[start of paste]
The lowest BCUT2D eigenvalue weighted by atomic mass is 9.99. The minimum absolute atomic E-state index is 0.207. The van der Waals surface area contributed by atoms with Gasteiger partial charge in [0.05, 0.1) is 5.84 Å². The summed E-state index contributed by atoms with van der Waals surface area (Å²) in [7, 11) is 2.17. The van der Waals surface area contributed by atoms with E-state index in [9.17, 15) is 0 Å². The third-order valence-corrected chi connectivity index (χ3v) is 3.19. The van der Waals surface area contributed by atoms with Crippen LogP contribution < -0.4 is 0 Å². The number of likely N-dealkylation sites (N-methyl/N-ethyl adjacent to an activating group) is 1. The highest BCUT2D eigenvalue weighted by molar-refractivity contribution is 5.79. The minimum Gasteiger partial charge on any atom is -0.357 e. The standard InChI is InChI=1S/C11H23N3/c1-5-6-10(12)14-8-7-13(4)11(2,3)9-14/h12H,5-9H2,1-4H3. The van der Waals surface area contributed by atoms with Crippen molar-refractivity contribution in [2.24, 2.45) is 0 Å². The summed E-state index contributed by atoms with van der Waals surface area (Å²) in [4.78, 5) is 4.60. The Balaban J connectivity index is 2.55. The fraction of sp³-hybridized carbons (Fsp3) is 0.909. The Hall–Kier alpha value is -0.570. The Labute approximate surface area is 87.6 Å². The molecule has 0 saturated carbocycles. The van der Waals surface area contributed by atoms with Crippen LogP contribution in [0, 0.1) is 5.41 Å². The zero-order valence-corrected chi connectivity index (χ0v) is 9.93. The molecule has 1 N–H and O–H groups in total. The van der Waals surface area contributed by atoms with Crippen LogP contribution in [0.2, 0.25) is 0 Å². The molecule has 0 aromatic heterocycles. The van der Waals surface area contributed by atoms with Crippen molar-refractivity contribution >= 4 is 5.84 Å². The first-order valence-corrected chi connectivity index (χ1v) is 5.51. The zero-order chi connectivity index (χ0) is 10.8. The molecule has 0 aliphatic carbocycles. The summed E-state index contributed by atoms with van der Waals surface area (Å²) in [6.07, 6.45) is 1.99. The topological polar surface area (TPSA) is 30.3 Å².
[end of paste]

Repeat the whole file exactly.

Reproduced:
The lowest BCUT2D eigenvalue weighted by atomic mass is 9.99. The minimum absolute atomic E-state index is 0.207. The van der Waals surface area contributed by atoms with Gasteiger partial charge in [0.05, 0.1) is 5.84 Å². The summed E-state index contributed by atoms with van der Waals surface area (Å²) in [7, 11) is 2.17. The van der Waals surface area contributed by atoms with E-state index in [9.17, 15) is 0 Å². The third-order valence-corrected chi connectivity index (χ3v) is 3.19. The van der Waals surface area contributed by atoms with Crippen LogP contribution < -0.4 is 0 Å². The number of likely N-dealkylation sites (N-methyl/N-ethyl adjacent to an activating group) is 1. The highest BCUT2D eigenvalue weighted by molar-refractivity contribution is 5.79. The minimum Gasteiger partial charge on any atom is -0.357 e. The standard InChI is InChI=1S/C11H23N3/c1-5-6-10(12)14-8-7-13(4)11(2,3)9-14/h12H,5-9H2,1-4H3. The van der Waals surface area contributed by atoms with Crippen molar-refractivity contribution in [2.24, 2.45) is 0 Å². The summed E-state index contributed by atoms with van der Waals surface area (Å²) in [4.78, 5) is 4.60. The Balaban J connectivity index is 2.55. The fraction of sp³-hybridized carbons (Fsp3) is 0.909. The Hall–Kier alpha value is -0.570. The Labute approximate surface area is 87.6 Å². The molecule has 0 saturated carbocycles. The van der Waals surface area contributed by atoms with Crippen LogP contribution in [0, 0.1) is 5.41 Å². The zero-order valence-corrected chi connectivity index (χ0v) is 9.93. The molecule has 1 N–H and O–H groups in total. The van der Waals surface area contributed by atoms with Crippen LogP contribution in [0.2, 0.25) is 0 Å². The molecule has 0 aromatic heterocycles. The van der Waals surface area contributed by atoms with Crippen molar-refractivity contribution >= 4 is 5.84 Å². The first-order valence-corrected chi connectivity index (χ1v) is 5.51. The zero-order chi connectivity index (χ0) is 10.8. The molecule has 0 aliphatic carbocycles. The summed E-state index contributed by atoms with van der Waals surface area (Å²) in [6.07, 6.45) is 1.99. The topological polar surface area (TPSA) is 30.3 Å².